Evaluation of modern large-vocabulary speech recognition techniques and their implementation
Thesis (MScEng (Electrical and Electronic Engineering))--University of Stellenbosch, 2009.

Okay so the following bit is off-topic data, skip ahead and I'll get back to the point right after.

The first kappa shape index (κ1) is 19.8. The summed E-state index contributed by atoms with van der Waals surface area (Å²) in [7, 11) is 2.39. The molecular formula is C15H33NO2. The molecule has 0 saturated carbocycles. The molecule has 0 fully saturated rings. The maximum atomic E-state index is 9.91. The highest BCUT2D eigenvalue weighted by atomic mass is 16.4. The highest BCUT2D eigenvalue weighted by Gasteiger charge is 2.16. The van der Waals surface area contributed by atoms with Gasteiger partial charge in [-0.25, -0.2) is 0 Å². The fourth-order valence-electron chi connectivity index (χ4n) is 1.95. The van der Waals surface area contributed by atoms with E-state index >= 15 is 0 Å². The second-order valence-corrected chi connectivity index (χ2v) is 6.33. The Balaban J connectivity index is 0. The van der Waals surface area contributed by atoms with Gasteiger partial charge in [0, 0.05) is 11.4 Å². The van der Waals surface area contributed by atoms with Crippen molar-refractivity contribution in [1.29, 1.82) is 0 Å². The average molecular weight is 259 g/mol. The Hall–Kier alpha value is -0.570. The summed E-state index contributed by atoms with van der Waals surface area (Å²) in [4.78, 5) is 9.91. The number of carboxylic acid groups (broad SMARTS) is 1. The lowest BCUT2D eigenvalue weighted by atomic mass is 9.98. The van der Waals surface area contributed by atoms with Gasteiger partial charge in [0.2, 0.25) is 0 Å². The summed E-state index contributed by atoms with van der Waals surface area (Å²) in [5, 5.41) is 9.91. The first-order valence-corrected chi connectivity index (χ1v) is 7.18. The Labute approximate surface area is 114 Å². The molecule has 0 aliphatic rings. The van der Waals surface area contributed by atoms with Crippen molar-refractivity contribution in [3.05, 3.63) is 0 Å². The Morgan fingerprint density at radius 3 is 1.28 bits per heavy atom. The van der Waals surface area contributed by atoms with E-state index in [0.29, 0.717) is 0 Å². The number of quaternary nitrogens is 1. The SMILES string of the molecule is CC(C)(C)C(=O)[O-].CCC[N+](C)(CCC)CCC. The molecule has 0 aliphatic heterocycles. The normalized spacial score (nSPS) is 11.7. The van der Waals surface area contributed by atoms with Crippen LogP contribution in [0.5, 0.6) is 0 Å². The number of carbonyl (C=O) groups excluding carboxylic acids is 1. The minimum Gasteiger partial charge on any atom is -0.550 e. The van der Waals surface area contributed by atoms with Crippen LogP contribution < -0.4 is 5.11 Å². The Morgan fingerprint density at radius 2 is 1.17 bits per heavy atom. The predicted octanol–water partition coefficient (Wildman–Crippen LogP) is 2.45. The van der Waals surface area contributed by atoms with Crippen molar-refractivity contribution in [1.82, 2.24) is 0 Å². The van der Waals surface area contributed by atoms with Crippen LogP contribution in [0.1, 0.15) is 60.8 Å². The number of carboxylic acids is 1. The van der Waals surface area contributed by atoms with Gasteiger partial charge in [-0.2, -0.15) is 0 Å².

In this thesis we studied large-vocabulary continuous speech recognition. We considered the components necessary to realise a large-vocabulary speech recogniser and how systems such as Sphinx and HTK solved the problems facing such a system. Hidden Markov Models (HMMs) have been a common approach to acoustic modelling in speech recognition in the past. HMMs are well suited to modelling speech, since they are able to model both its stationary nature and temporal e ects. We studied HMMs and the algorithms associated with them. Since incorporating all knowledge sources as e ciently as possible is of the utmost importance, the N-Best paradigm was explored along with some more advanced HMM algorithms. The way in which sounds and words are constructed has been studied extensively in the past. Context dependency on the acoustic level and on the linguistic level can be exploited to improve the performance of a speech recogniser. We considered some of the techniques used in the past to solve the associated problems. We implemented and combined some chosen algorithms to form our system and reported the recognition results. Our nal system performed reasonably well and will form an ideal framework for future studies on large-vocabulary speech recognition at the University of Stellenbosch. Many avenues of research for future versions of the system were considered.